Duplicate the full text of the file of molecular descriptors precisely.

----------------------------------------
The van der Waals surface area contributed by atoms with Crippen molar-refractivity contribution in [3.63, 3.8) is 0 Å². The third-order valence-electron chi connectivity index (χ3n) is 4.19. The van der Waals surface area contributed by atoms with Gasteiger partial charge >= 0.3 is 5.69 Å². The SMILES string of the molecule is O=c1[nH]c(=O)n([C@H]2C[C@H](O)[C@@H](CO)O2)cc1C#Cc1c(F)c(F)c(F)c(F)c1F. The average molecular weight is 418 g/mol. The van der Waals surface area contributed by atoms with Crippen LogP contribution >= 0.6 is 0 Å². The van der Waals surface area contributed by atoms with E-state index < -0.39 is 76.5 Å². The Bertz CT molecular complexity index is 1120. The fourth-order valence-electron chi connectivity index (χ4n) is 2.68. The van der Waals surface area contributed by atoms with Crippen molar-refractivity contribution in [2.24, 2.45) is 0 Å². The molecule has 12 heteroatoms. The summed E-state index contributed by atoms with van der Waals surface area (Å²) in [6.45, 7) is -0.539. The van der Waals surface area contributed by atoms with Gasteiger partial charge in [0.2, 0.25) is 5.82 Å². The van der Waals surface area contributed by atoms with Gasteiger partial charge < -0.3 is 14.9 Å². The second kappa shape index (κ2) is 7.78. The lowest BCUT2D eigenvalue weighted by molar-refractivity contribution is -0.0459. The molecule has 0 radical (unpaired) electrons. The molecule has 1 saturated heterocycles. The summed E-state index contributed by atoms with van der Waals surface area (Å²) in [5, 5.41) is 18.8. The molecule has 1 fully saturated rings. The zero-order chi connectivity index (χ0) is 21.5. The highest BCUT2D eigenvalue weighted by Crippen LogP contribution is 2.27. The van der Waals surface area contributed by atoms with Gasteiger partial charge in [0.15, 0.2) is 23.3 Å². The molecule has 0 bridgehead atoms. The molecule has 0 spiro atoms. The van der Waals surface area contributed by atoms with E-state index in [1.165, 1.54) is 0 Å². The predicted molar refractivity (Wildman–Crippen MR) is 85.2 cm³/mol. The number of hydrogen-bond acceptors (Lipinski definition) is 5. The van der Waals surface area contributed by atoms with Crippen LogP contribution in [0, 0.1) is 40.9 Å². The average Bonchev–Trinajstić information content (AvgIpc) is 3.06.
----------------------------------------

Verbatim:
The van der Waals surface area contributed by atoms with Crippen molar-refractivity contribution in [3.63, 3.8) is 0 Å². The third-order valence-electron chi connectivity index (χ3n) is 4.19. The van der Waals surface area contributed by atoms with Gasteiger partial charge >= 0.3 is 5.69 Å². The SMILES string of the molecule is O=c1[nH]c(=O)n([C@H]2C[C@H](O)[C@@H](CO)O2)cc1C#Cc1c(F)c(F)c(F)c(F)c1F. The average molecular weight is 418 g/mol. The van der Waals surface area contributed by atoms with Crippen LogP contribution >= 0.6 is 0 Å². The van der Waals surface area contributed by atoms with E-state index < -0.39 is 76.5 Å². The Bertz CT molecular complexity index is 1120. The fourth-order valence-electron chi connectivity index (χ4n) is 2.68. The van der Waals surface area contributed by atoms with Crippen molar-refractivity contribution in [2.24, 2.45) is 0 Å². The molecule has 12 heteroatoms. The summed E-state index contributed by atoms with van der Waals surface area (Å²) in [6.45, 7) is -0.539. The van der Waals surface area contributed by atoms with Gasteiger partial charge in [0.2, 0.25) is 5.82 Å². The van der Waals surface area contributed by atoms with Gasteiger partial charge < -0.3 is 14.9 Å². The second kappa shape index (κ2) is 7.78. The lowest BCUT2D eigenvalue weighted by molar-refractivity contribution is -0.0459. The molecule has 0 radical (unpaired) electrons. The molecule has 1 saturated heterocycles. The summed E-state index contributed by atoms with van der Waals surface area (Å²) in [5, 5.41) is 18.8. The molecule has 1 fully saturated rings. The zero-order chi connectivity index (χ0) is 21.5. The highest BCUT2D eigenvalue weighted by Crippen LogP contribution is 2.27. The van der Waals surface area contributed by atoms with Gasteiger partial charge in [0.15, 0.2) is 23.3 Å². The molecule has 0 bridgehead atoms. The molecule has 0 spiro atoms. The van der Waals surface area contributed by atoms with E-state index in [1.165, 1.54) is 0 Å². The predicted molar refractivity (Wildman–Crippen MR) is 85.2 cm³/mol. The number of hydrogen-bond acceptors (Lipinski definition) is 5. The van der Waals surface area contributed by atoms with Crippen LogP contribution in [0, 0.1) is 40.9 Å². The average Bonchev–Trinajstić information content (AvgIpc) is 3.06.